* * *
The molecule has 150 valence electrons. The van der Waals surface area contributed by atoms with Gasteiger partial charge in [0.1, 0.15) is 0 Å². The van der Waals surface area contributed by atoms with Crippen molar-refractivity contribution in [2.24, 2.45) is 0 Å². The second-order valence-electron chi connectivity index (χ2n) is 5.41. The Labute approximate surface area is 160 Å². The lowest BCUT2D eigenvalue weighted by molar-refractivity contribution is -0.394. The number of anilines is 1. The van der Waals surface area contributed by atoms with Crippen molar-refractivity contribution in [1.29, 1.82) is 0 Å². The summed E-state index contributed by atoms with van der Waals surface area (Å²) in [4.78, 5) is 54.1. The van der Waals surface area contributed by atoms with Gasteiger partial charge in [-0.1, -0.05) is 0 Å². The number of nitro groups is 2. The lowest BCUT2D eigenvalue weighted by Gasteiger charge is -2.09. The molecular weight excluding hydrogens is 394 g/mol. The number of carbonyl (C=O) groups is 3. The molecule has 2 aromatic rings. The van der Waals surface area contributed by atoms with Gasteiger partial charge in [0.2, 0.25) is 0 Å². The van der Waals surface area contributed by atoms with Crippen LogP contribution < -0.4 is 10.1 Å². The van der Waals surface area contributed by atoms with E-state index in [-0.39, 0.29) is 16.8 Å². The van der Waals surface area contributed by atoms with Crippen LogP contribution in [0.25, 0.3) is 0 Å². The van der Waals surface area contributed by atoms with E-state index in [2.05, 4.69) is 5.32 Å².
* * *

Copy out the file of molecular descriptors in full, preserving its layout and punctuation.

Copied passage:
The molecule has 150 valence electrons. The van der Waals surface area contributed by atoms with Gasteiger partial charge in [0.1, 0.15) is 0 Å². The van der Waals surface area contributed by atoms with Crippen molar-refractivity contribution in [2.24, 2.45) is 0 Å². The second-order valence-electron chi connectivity index (χ2n) is 5.41. The Labute approximate surface area is 160 Å². The lowest BCUT2D eigenvalue weighted by molar-refractivity contribution is -0.394. The number of anilines is 1. The van der Waals surface area contributed by atoms with Crippen molar-refractivity contribution in [1.29, 1.82) is 0 Å². The summed E-state index contributed by atoms with van der Waals surface area (Å²) in [4.78, 5) is 54.1. The van der Waals surface area contributed by atoms with Gasteiger partial charge in [-0.1, -0.05) is 0 Å². The number of nitro groups is 2. The lowest BCUT2D eigenvalue weighted by Gasteiger charge is -2.09. The molecular weight excluding hydrogens is 394 g/mol. The number of carbonyl (C=O) groups is 3. The molecule has 2 aromatic rings. The van der Waals surface area contributed by atoms with Gasteiger partial charge in [0.2, 0.25) is 0 Å². The van der Waals surface area contributed by atoms with Crippen LogP contribution < -0.4 is 10.1 Å². The van der Waals surface area contributed by atoms with E-state index in [-0.39, 0.29) is 16.8 Å². The van der Waals surface area contributed by atoms with Crippen LogP contribution in [0.25, 0.3) is 0 Å². The van der Waals surface area contributed by atoms with E-state index in [2.05, 4.69) is 5.32 Å².